7. Memorandum From the President’s Special Assistant for National Security Affairs (Bundy) to President Kennedy1

I think you may want to begin the meeting2 with some description of the way you want NSC to run: here are some possible points:

The Council is advisory: it does not decide. (This is self-evident, but it has been overlooked in a lot of NSC papers which report that “the Council approved,” or “the Council agreed.”) You will decide-sometimes at the meeting, and sometimes in private after hearing the discussion.

Members should feel free to comment on problems outside their “agency” interest. It’s not good to have only State speak to “politics” and only Defense speak to “military matters.” You want free and general advice from these men (or you don’t want them there).

Formal meetings of the Council are only part of its business; you will be meeting with all its members in other ways, and not all decisions or actions will go through this one agency. And the NSC staff (your staff, really) will have other jobs than preparing for the meetings—but this problem can wait for Agenda Item 4, on NSC organization.

Comment on the agenda (attached, annex A):3 If you want, I can introduce each item with a line of comment-or, even better, you can do it yourself.

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The briefing, for fifteen minutes, will be handled by Allen Dulles, who will have one assistant (Amory) present only for this part of the meeting. This will be a general briefing and will go on longer only if you encourage questions or ask them yourself.
Military Budgets and National Security Policy will be discussed by Bell and McNamara. Bell will go first, on the problem as it now is, and McNamara will continue on what he and Bell mean to do about it. The essential elements here are that they intend to pull the budget process and the military plan into one process of judgment, directly under the Secretary of Defense. This will be new. It is not the same as the basic question of national policy that will come up in 3, below; it is the practical question of carrying policy out effectively and at the right cost, and it is enormously important. It should be regularly discussed at the highest level, and this is a way of starting.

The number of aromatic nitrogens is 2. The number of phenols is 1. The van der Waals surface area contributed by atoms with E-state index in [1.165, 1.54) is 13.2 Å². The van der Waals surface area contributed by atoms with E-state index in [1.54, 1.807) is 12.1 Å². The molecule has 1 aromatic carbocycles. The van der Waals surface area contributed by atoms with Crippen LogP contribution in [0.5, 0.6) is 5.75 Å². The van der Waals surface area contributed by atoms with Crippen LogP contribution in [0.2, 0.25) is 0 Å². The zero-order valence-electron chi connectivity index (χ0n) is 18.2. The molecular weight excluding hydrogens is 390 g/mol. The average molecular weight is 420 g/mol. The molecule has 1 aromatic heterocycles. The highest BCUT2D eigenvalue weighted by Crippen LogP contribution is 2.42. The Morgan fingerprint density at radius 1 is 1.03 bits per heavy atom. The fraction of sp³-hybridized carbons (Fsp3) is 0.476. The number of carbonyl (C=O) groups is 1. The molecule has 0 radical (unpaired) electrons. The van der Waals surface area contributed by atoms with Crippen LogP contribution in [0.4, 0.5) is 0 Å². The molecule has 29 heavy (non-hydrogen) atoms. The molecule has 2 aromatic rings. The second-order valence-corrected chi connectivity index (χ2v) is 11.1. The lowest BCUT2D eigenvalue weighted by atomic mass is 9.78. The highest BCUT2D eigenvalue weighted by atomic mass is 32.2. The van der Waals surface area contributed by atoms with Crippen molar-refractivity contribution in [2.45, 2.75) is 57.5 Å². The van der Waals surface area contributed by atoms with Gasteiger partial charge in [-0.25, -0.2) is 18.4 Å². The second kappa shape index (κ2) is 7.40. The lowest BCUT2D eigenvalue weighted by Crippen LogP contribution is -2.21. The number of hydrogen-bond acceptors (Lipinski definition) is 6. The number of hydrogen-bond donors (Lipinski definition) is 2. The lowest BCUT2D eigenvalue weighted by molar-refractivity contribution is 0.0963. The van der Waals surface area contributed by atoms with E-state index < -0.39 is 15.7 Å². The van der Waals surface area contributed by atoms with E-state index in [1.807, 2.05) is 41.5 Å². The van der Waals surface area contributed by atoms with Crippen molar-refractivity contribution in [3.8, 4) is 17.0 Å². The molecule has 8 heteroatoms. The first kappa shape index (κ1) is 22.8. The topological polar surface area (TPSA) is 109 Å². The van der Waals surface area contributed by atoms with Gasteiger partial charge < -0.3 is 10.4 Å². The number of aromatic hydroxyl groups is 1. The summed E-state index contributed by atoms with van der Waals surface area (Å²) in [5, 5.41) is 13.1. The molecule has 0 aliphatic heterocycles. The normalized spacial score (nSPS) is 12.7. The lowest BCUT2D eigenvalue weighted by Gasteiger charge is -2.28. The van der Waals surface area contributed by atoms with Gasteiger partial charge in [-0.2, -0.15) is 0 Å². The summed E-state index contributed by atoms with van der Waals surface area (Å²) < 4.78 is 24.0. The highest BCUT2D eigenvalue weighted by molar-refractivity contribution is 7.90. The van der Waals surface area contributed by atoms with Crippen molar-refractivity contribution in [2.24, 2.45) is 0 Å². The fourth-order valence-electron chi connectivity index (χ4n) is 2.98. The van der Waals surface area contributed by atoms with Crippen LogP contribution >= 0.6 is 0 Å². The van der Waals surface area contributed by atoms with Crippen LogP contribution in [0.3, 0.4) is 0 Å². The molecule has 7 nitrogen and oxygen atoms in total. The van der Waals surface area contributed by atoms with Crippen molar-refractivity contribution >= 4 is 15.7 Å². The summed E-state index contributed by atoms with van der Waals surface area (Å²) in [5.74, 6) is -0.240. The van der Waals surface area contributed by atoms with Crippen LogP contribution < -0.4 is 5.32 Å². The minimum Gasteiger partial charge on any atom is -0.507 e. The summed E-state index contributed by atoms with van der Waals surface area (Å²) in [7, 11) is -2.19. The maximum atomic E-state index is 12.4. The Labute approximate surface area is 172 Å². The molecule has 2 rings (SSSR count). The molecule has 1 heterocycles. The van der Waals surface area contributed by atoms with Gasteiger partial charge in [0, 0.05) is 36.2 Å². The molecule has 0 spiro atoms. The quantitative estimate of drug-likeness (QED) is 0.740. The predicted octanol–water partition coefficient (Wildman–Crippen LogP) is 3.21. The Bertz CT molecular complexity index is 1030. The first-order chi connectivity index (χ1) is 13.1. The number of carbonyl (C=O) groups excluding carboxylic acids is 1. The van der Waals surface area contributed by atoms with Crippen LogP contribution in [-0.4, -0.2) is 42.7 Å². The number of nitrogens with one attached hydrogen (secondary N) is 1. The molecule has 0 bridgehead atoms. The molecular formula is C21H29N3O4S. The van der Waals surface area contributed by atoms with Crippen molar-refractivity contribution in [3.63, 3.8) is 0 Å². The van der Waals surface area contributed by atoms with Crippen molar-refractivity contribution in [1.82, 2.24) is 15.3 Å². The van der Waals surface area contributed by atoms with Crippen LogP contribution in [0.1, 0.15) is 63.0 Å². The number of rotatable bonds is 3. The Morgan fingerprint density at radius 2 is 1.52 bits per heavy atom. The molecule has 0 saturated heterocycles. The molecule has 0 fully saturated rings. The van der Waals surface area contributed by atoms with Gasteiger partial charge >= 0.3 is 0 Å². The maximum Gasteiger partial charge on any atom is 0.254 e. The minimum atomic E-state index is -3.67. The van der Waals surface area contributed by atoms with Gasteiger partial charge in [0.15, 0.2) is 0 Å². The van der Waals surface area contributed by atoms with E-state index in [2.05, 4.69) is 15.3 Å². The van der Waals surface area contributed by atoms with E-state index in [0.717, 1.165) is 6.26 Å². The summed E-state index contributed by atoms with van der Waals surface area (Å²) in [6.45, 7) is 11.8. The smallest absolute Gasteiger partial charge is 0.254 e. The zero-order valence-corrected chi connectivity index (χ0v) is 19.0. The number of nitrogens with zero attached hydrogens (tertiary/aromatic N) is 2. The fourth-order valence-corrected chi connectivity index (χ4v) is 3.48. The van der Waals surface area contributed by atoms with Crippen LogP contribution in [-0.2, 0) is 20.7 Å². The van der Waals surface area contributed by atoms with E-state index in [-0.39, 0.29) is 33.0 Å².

National Security Policies requiring Urgent Attention. I have discussed this in a separate memo which you have read. (Annex B) The basic policy paper (5906/1)4 is the one that needs to be replaced most urgently, and we need to say why, to the whole group, quite briefly. The essence of it is that this paper, with others which grow out of it, sets the basic policy on which military planning builds. This should be re-examined by any new administration, and there are particularly urgent reasons for doing it now.
Organization and Procedures of the National Security Council. This is really your private business, but there is a lot of curiosity around the government, and in a formal way the problem ought to come before NSC before we act. The essence of it is that the organization should reflect your style and methods, not President Eisenhower’s. The jobs it can do for you are two: one is to help in presenting issues of policy, and the other is to keep in close touch with operations that you personally want to keep on top of. Both of these things were done, in theory, by a large, formal, paper-producing staff for President Eisenhower. I’m sure you don’t want that, and what you do want is what I need to ask you before the meeting. I have ideas, but I think it will be easier to talk about them than write.
A new item—on Effective Action in Crisis Areas. This you put on the agenda yourself (Annex C), and I have alerted all concerned that you will want names of task force leaders at the meeting.
McG. B.5
  1. Source: Kennedy Library, National Security Files, Bundy Memoranda to the President, 1/61–2/61. No classification marking.
  2. Reference is to the initial Kennedy administration meeting of the National Security Council, scheduled for February 1. The Record of Actions taken at this 475th NSC meeting is printed in Foreign Relations, 1961–1963, vol. VIII, Document 8.
  3. None of the annexes is printed.
  4. For text, see Foreign Relations, 1958–1960, vol. III, pp. 292 316. Documentation on the paper’s revision is ibid., 1961–1963, volume VIII.
  5. Printed from a copy that bears these typed initials.